Cursive will be taught in Kendall
Students petitioned district, which says it was never cut from curriculum
KENDALL – In August five elementary students petitioned the Kendall Board of Education to keep cursive writing in the curriculum.
The students are getting their wish, although Principal Sharon Smith said cursive writing wasn’t removed from the curriculum.
Cursive will be taught to third- and fourth-graders this year, and fifth- and sixth-graders will be given trace guides and work sheets to practice at home.
“It’s one more way students can communicate their thoughts,” Smith said.
Five students – Morgan Bukatis, Grace Casey, Cayden Faulks, Cameron Faulks and Riley Casey – submitted petitions signed by about 35 people to keep cursive writing. Smith said cursive never left the curriculum.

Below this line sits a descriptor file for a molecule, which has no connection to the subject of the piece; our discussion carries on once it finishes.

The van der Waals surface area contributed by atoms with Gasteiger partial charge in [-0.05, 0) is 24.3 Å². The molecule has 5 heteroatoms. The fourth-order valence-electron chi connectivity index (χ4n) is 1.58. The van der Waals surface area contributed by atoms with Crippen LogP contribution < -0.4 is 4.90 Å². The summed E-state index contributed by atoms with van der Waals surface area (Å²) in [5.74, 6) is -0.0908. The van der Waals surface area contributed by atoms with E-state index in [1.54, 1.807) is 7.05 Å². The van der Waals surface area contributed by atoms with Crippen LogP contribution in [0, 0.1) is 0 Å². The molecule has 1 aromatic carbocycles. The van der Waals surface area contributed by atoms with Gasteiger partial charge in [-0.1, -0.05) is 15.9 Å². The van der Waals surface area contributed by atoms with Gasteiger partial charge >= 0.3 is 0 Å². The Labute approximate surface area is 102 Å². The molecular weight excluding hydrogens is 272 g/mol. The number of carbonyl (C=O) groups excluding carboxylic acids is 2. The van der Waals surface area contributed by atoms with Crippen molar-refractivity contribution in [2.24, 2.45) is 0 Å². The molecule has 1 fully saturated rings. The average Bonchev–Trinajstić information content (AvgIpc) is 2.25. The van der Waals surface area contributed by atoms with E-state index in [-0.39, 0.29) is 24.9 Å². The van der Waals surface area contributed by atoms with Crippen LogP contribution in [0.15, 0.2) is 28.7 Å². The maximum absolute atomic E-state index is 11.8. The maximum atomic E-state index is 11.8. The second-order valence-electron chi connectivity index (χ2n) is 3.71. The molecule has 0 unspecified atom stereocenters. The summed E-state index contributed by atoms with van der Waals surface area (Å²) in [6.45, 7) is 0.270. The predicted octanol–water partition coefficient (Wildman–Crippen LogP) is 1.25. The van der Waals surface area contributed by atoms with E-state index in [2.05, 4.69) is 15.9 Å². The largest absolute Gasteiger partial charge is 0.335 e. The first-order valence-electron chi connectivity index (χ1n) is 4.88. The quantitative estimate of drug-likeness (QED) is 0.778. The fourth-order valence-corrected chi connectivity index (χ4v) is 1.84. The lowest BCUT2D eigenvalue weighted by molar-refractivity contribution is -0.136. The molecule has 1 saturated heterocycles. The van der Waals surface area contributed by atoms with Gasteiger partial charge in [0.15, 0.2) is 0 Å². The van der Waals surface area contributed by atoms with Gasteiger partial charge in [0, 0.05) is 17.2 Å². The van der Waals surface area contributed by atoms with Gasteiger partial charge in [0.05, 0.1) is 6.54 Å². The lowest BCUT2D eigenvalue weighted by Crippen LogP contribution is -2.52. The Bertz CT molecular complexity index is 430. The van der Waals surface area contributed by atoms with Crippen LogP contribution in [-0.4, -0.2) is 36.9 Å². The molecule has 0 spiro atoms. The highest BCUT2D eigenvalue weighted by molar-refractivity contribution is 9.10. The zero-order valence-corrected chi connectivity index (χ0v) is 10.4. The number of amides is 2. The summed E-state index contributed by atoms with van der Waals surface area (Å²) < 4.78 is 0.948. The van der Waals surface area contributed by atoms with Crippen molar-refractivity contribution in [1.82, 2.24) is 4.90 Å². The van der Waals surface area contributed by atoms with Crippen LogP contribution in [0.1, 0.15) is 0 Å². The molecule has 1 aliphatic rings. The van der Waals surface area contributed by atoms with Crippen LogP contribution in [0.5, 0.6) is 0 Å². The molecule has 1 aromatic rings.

She said parents and grandparents of elementary students no doubt remember practicing cursive writing in school. Today’s students also learn to communicate on laptop computers, iPads and other technology during a time-crunched class schedule.
“There are other communication tools available now,” she said. “We had some parents ask, ‘Why are you still teaching cursive writing?'”
She praised the students for getting the petitions signed, meeting with school officials and presenting their ideas to the Board of Education.
“They’ve learned the democratic process,” Smith said. “That was the most valuable thing they learned.”
Cindy Christ is the grandmother of Cayden and Cameron Faulks. She supported the students in their push to promote cursive writing. She is pleased with the outcome from the school.
“The students that petitioned the school board are so excited to be learning it and that they have made a difference in their school,” Christ said.